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Jean Renoir

Occupation: Director, author
Also: Screenwriter, producer, actor

Born: September 15, 1894, Paris, France
Died: February 12, 1979, Beverly Hills, California

    Jean Renoir was born in the Montmartre district of Paris, France.  He was the second son of his mother, Aline Charigot, and his father, French painter Pierre-Auguste Renoir.  As a child, he and his family moved to the south of France, where his father's financial success ensured that the young Jean Renoir would be educated at fashionable boarding schools.  He later wrote that he continually ran away from these boarding schools.

    World War I broke out while Renoir was around the age of 20.  He served France in the French cavalry.  However, he received a bullet in his leg, and served as a reconnaissance pilot.  This leg injury caused him to have a permanent limp, however, this allowed him to discover cinema.  While recuperating from his leg injury, Renoir began watching the films of Charlie Chaplin, among others.  After the war, he followed his father's suggestion and started crafting ceramics, but was soon inspired by Erich von Stroheim's work to make films.

    Renoir directed the first of his nine silent films in 1924.  Most of these films starred his first wife, Catherine Hessling, whom was one of his late father's last models.  These films were not successful at producing a return, and Renoir gradually sold his father's paintings in order to continue financing them.

    In 1931, Jean Renoir directed his first sound films, On purge bébé, and La Chienne (The Bitch).  In the following year, he made the film Boudu Saved From Drowning (Boudu sauvé des eaux), a farcical take of the pretensions of a middle-class bookseller and his family, who meet with amusing, and ultimately disastrous, results when they attempt to reform a vagrant, who was played by Michel Simon.

    By the mid-1930s, Renoir was associated with the Popular Front, an alliance of left-wing movements in France, and several of his films, such as The Crime of Monsieur Lange (Le Crime de Monsieur Lange), La Vie Est a Nous (People of France) and La Marseillaise, reflect the movement's politics. In 1937 he made one of his most well-known films, Grand Illusion (La Grande Illusion), starring Erich von Stroheim and the immensely popular Jean Gabin. A film on the theme of brotherhood about a series of escape attempts by French POWs during World War I, it was enormously successful but was also banned in Germany, and later banned in Italy after having won the "Best Artistic Ensemble" award at the Venice Film Festival. This was followed by another cinematic success, The Human Beast (La Bête Humaine), a film noir tragedy based on the novel by Émile Zola and starring Simone Simon and Jean Gabin.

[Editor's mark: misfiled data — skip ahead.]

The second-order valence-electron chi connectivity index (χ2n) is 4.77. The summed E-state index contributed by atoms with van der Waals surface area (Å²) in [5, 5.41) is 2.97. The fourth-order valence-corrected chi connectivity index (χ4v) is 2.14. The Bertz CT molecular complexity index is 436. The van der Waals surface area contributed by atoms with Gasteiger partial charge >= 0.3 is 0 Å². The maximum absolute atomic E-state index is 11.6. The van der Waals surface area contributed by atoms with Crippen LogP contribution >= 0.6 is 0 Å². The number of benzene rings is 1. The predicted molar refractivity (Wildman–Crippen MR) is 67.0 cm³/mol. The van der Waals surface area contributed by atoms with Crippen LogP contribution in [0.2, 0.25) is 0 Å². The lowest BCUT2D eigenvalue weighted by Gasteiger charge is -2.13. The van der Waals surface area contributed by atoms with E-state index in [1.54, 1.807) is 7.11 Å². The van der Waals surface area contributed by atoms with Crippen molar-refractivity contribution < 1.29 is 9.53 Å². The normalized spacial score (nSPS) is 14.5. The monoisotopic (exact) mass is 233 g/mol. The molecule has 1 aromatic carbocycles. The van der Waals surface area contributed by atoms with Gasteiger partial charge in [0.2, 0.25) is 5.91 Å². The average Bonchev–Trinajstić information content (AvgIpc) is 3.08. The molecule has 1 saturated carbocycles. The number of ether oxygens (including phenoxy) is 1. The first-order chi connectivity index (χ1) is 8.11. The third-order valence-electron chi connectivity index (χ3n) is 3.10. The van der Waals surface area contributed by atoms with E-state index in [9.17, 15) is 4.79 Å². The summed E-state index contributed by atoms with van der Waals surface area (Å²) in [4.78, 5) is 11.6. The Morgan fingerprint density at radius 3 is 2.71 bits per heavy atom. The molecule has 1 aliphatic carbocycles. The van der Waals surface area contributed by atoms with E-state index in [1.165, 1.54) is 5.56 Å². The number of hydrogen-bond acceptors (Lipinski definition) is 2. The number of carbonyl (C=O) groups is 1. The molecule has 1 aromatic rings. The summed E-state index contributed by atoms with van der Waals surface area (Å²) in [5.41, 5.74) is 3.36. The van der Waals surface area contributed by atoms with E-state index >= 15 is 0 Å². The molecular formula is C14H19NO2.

Now able to finance his own films, Renoir made The Rules of the Game (La Règle du Jeu) in 1939, a satire on contemporary French society with a large ensemble cast. Renoir himself played the character Octave, a sort of master of ceremonies in the film. The film was greeted with disdain by Parisian audiences upon its premiere and was extensively re-edited, but without success. It was his greatest commercial failure. A few weeks after the outbreak of World War II, the film was banned. The ban was lifted briefly in 1940, but after the fall of France it was banned again. Subsequently, the original negative of the film was destroyed in an Allied bombing raid. It was not until the 1950s that two French film enthusiasts, Jacques Durand and Jean Gaborit, with Renoir's co-operation, were able to reconstruct a near-complete print of the film. Today, The Rules of the Game appears frequently near the top of critics' polls as one of the best films ever made.

    In July 1939, just a week after the disastrous premiere of The Rules of the Game, Renoir went to Rome with Karl Koch and Dido Freire, subsequently his second wife, to work on the script for a film version of Tosca. This he abandoned to return to France in August 1939, to make himself available for military service. At the age of 45, he became a lieutenant in the French Army Film Service, and was sent back to Italy, to teach film at the Centro Sperimentale di Cinematografia in Rome, and resume work on Tosca. The French government hoped that this cultural exchange would help to maintain friendly relations with Italy, which had not yet entered the war. As war approached, however, he returned to France and then, after Germany invaded France in May 1940, he fled to the United States with Dido.